Singapore Democratic Party Wants To Use Younger Politicians To Reach Out To Young Singaporeans

Singapore Democratic Party Leverages On Its Younger Politicians

Speaking to reporters during a media doorstop at Yuhua Village Market and Food Centre, Singapore Democratic Party (SDP) Secretary-General Chee Soon Juan told reporters that one of the party’s strategy involves focusing on younger people.


After all, he says, the society is “the one that they (the younger generation) will inherit.” Which is why they have to take the lead and start making more of the decisions.

Dr Chee also mentioned that more and more young people are coming up to the party and volunteering to go along for house visits.


More importantly, they want to have a platform to be able to raise issues such as “high housing prices” and “finding meaningful jobs”.

When asked if he would be fielding younger party members during the upcoming elections, Dr Chee however, did not give a very definite answer.

He told reporters that they are “seriously considering” doing so, but that depends on factors like how the boundaries will be drawn for the elections.


SDP willing to work with other opposition parties

On the issue of forming an informal alliance with the other opposition parties, Dr Chee said that the party “stands ready to work (with them).”

He explained that though the parties may have their differences, such as in policies, they are “miniscule” compared to their common goal — to give Singaporeans an alternative voice in parliament and a voice in which they can be confident.

Getting aligned before the elections

As the next elections approaches, which Dr Chee estimates will be some time between late this year and early next year, he says that the party will be working towards an alignment of principles and strategies.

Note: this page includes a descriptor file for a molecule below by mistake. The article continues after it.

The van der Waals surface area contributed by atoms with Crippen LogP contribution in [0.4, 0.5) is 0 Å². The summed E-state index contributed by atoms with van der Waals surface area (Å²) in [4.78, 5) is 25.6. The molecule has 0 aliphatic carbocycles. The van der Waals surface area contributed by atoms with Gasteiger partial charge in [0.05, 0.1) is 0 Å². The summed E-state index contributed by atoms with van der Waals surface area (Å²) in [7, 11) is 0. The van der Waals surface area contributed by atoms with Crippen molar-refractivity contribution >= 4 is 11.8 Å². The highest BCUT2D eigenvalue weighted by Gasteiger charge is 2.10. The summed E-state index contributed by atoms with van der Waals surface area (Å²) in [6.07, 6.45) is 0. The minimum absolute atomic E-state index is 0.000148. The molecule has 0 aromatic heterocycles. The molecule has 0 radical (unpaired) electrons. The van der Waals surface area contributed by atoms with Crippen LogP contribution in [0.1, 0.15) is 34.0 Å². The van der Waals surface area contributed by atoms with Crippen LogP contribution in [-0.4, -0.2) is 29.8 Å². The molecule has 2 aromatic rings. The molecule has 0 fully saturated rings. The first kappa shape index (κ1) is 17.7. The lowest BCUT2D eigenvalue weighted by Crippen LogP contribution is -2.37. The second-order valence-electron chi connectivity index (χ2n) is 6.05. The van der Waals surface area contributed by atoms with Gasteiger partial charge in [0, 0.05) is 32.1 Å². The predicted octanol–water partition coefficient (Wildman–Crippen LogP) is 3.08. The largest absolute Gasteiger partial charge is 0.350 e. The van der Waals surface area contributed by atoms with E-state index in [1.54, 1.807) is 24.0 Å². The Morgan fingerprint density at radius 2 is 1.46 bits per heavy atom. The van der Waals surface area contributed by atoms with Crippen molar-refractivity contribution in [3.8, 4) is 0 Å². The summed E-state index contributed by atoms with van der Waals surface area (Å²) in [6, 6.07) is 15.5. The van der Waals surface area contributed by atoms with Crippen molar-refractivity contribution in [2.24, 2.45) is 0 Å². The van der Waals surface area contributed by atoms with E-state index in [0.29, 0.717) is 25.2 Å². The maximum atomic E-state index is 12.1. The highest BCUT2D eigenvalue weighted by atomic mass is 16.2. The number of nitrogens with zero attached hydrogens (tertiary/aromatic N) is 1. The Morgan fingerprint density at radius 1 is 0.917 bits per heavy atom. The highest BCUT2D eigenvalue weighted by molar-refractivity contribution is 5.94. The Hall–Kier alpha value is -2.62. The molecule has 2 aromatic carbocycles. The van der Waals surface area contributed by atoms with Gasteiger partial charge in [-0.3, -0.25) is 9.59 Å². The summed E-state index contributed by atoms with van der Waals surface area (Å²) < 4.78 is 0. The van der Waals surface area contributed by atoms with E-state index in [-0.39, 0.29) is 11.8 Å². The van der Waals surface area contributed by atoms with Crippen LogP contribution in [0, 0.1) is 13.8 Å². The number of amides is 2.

That will be its main focus — getting all its members on the same page so that the party will appear coherent and coordinated.

Party Chairman Paul Tambyah also chipped in, mentioning some of the outreach initiatives by the younger members such as expanding the party’s online presence through Facebook, YouTube and Ask-Me-Anything’s (AMAs).


Not surprisingly, talk of social media raised questions about how the party would have reacted to Preetipls’ recent controversial video.

Dr Tambyah replied that the party is for freedom of expression and trust that Singaporeans are mature enough to police themselves in this respect.

However, the party will not brush issues like discrimination under the carpet.

He then took the opportunity to talk about SDP’s “Malay Policy” – the only party to have such a policy – which aims to better help the Malay community through schemes and subsidies.

SDP may not have put forth the perfect policy – after all, there is no perfect policy – but at the very least, they are suggesting ways on improving the country rather than just complaining or lambasting the incumbent party.

Featured image from Facebook.

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